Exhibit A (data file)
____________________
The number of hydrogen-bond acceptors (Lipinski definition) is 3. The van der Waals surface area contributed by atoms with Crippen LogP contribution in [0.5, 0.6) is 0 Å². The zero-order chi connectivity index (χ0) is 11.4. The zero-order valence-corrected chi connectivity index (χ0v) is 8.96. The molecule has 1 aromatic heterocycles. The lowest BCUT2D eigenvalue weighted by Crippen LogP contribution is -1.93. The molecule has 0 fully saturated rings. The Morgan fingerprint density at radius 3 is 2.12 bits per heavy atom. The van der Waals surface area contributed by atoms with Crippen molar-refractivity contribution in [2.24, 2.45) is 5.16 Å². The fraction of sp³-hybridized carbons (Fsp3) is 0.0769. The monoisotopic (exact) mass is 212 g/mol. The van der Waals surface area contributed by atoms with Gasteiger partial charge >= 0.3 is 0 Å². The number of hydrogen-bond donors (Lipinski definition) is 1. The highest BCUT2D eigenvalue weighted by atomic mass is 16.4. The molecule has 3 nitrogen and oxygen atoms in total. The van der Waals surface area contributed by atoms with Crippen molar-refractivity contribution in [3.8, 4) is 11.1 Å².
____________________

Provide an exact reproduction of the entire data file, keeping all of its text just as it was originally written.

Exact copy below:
The number of hydrogen-bond acceptors (Lipinski definition) is 3. The van der Waals surface area contributed by atoms with Crippen LogP contribution in [0.5, 0.6) is 0 Å². The zero-order chi connectivity index (χ0) is 11.4. The zero-order valence-corrected chi connectivity index (χ0v) is 8.96. The molecule has 1 aromatic heterocycles. The lowest BCUT2D eigenvalue weighted by Crippen LogP contribution is -1.93. The molecule has 0 fully saturated rings. The Morgan fingerprint density at radius 3 is 2.12 bits per heavy atom. The van der Waals surface area contributed by atoms with Crippen molar-refractivity contribution in [2.24, 2.45) is 5.16 Å². The fraction of sp³-hybridized carbons (Fsp3) is 0.0769. The monoisotopic (exact) mass is 212 g/mol. The van der Waals surface area contributed by atoms with Gasteiger partial charge >= 0.3 is 0 Å². The number of hydrogen-bond donors (Lipinski definition) is 1. The highest BCUT2D eigenvalue weighted by atomic mass is 16.4. The molecule has 3 nitrogen and oxygen atoms in total. The van der Waals surface area contributed by atoms with Crippen molar-refractivity contribution in [3.8, 4) is 11.1 Å².